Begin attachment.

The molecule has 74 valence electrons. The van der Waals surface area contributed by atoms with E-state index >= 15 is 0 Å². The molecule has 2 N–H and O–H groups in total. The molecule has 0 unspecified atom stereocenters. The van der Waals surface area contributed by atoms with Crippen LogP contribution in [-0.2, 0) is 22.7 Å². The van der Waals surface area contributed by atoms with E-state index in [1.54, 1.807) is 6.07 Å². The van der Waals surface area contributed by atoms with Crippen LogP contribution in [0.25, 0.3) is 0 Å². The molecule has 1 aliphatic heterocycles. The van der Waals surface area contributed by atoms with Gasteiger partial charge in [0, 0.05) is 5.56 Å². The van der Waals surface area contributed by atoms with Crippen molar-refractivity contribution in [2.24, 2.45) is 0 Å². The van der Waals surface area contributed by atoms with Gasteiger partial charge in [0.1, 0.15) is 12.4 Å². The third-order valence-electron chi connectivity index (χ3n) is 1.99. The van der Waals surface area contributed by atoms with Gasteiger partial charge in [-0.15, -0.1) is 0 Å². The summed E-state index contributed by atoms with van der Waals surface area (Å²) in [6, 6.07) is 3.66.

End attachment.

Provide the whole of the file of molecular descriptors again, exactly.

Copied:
The molecule has 74 valence electrons. The van der Waals surface area contributed by atoms with E-state index >= 15 is 0 Å². The molecule has 2 N–H and O–H groups in total. The molecule has 0 unspecified atom stereocenters. The van der Waals surface area contributed by atoms with Crippen LogP contribution in [-0.2, 0) is 22.7 Å². The van der Waals surface area contributed by atoms with E-state index in [1.54, 1.807) is 6.07 Å². The van der Waals surface area contributed by atoms with Crippen LogP contribution in [0.25, 0.3) is 0 Å². The molecule has 1 aliphatic heterocycles. The van der Waals surface area contributed by atoms with Gasteiger partial charge in [0, 0.05) is 5.56 Å². The van der Waals surface area contributed by atoms with Crippen molar-refractivity contribution in [2.24, 2.45) is 0 Å². The van der Waals surface area contributed by atoms with Gasteiger partial charge in [0.1, 0.15) is 12.4 Å². The third-order valence-electron chi connectivity index (χ3n) is 1.99. The van der Waals surface area contributed by atoms with Gasteiger partial charge in [-0.15, -0.1) is 0 Å². The summed E-state index contributed by atoms with van der Waals surface area (Å²) in [6, 6.07) is 3.66.